FIG. 15 is a fragmentary illustration of a portion of a roof similar to that of FIG. 14, but wherein the photovoltaic element(s) aesthetically blend with those zones of the tab portions of shingles not having active photovoltaic elements thereon, and with the shingles being of the type of FIG. 11.

FIG. 16 is a schematic illustration of the electrical connections of active photovoltaic elements to electrical buss lines that are laid up on a roof prior to application of the shingles, wherein wires from the photovoltaic elements extend up from the tab portions of shingles to which they are applied, across the headlap portions of those shingles, and along the roof to the generally vertically disposed buss lines, prior to application of next-overlying shingles, to openings in the ridge of the roof, and electrically connected to an inverter and electrical panel within the building, and with shingles being illustrated in phantom on the roof, to more clearly illustrate the electrical connections of the photovoltaic elements.

DETAILED DESCRIPTIONS OF THE PREFERRED EMBODIMENTS

Referring now to FIGS. I through 5 in detail, it will be seen that the shingle 20 is a three-layer shingle, comprised of a posterior layer 21, an anterior layer 22, and a plurality of overlying shingle layers 23 and 24 on the upper surface of the anterior layer 22, preferably spaced apart as shown, for example only, in FIG. 1. It will be understood that the layers 23, 24 can be placed overlying other portions of the anterior shingle layer 22 as may be desired for different aesthetic effects.

The shingle 20 has an upper butt or headlap portion 25, and a lower tab portion 26.

The anterior shingle layer 22 may have a plurality of slots 30 therein, that may be aesthetically enhanced by cut-out notches 31, 32 and 33 as shown. Right and left edges of one or both shingle layers 21, 22 of the tab portion 26 of the shingle 20 may be cut back as shown at 34 and 35, respectively.

The general construction of the shingle 20 may be as set forth, for example, in U.S. Pat. Nos. 5,181,361 and/or 5,209,802.

Each of shingle layers 21, 22 and 23 will preferably be comprised of a layer of fiberglass or other mat 36 impregnated with bitumen and having on its upper and lower surfaces, respectively, a layer of bitumen 37, 38, with a layer 40 of granules on an upper surface, and a layer 41 of smaller granular particles, such as sand, mica, etc. on its lower surface.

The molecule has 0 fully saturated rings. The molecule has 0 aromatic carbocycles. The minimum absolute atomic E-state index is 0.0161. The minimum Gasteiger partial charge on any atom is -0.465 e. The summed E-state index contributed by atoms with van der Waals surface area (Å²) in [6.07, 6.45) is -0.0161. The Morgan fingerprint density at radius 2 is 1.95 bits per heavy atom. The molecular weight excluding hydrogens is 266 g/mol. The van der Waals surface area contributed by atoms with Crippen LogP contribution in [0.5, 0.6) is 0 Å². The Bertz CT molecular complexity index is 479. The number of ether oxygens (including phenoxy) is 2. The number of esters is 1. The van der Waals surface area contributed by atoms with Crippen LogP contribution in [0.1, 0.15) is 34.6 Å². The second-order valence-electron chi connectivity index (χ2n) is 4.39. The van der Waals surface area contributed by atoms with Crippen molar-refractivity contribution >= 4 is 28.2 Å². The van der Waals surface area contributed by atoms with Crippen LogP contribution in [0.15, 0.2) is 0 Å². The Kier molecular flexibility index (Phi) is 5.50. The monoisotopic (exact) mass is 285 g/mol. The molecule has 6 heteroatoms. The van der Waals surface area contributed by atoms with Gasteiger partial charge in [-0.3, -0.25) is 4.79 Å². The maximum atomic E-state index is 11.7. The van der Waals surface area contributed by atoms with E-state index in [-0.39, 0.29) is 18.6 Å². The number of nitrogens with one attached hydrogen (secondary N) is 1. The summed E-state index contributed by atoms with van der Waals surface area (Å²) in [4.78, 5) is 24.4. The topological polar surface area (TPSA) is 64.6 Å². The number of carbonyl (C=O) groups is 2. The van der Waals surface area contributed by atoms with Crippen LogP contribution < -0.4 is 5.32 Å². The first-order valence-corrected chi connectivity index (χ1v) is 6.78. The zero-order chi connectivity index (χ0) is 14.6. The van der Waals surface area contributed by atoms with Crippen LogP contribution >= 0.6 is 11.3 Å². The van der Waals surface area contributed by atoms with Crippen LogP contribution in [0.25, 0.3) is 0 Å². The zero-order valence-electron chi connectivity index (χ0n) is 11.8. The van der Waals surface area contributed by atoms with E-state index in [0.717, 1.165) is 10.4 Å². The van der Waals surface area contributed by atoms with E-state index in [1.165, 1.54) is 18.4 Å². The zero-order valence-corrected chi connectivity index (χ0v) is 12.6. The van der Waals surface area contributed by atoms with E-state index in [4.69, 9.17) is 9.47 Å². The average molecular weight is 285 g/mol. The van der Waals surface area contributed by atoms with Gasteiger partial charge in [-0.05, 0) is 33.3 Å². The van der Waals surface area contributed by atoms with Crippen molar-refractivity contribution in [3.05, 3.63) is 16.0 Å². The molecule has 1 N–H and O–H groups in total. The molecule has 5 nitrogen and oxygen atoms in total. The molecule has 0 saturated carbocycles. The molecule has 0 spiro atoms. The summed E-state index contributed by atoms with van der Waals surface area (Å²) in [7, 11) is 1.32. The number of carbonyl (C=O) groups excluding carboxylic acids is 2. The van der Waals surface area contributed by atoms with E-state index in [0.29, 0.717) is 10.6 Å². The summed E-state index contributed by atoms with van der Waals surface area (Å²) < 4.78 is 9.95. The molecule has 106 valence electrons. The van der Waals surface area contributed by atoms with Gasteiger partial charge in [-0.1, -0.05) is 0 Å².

Adhesive layers or spots or stripes 42, 43, which may also be of a bitumen material, will connect the shingle layers 21, 22 and 23 together. On the top surface of shingle layer 23, as shown in FIG. 2, is another adhesive layer 44 of bitumen or the like, for securing thereto photovoltaic elements 45. The photovoltaic elements 45 are adapted to receive solar energy and to generate electricity therein for delivery to an electricity grid within the house or other building, as will be described hereinafter, or in some other manner.

With reference to FIG. 3, it will be seen that the photovoltaic element 45 has a connector 46, to which are connected electric transmission wires 47, 48.

With reference to FIG. 1 it will be seen that the cross-hatching 50 shown on the tab portions 26 of the anterior shingle layer 22 are shown all in the same direction, going upwardly and to the right, to demonstrate a predetermined aesthetic appearance for the tabs, whereas the cross-hatching 51 shown in FIG. 1 for the tab portions of the overlying shingle layers 23, 24 that comprise the photovoltaic elements 45, go in the opposite direction, or upwardly to the left. This is to illustrate that the surface shading, granule application, or other aesthetic presentation 51 for the elements 45 can be complemental to the aesthetic presentations 50, in order to achieve a complemental aesthetic effect.

An alternative would be that the surface appearances for the elements 45 could be selected to be substantially the same as the surface appearances 50 for the tab portions of the shingle layer 22 that are visible when installed, to give a substantially homogenous effect.

It will also be understood that the tab portions (lower portions) of the shingle layer 22 and/or of shingle layers 23, 24 will be visually distinct, either by the surface application, by separation by means of slots 27, 28, 30 or the like, by different material thicknesses, different numbers of layers of shingle material, different numbers of overlay, different colors, different combinations of colors, different surface ornamentation, or combinations of any of the forgoing.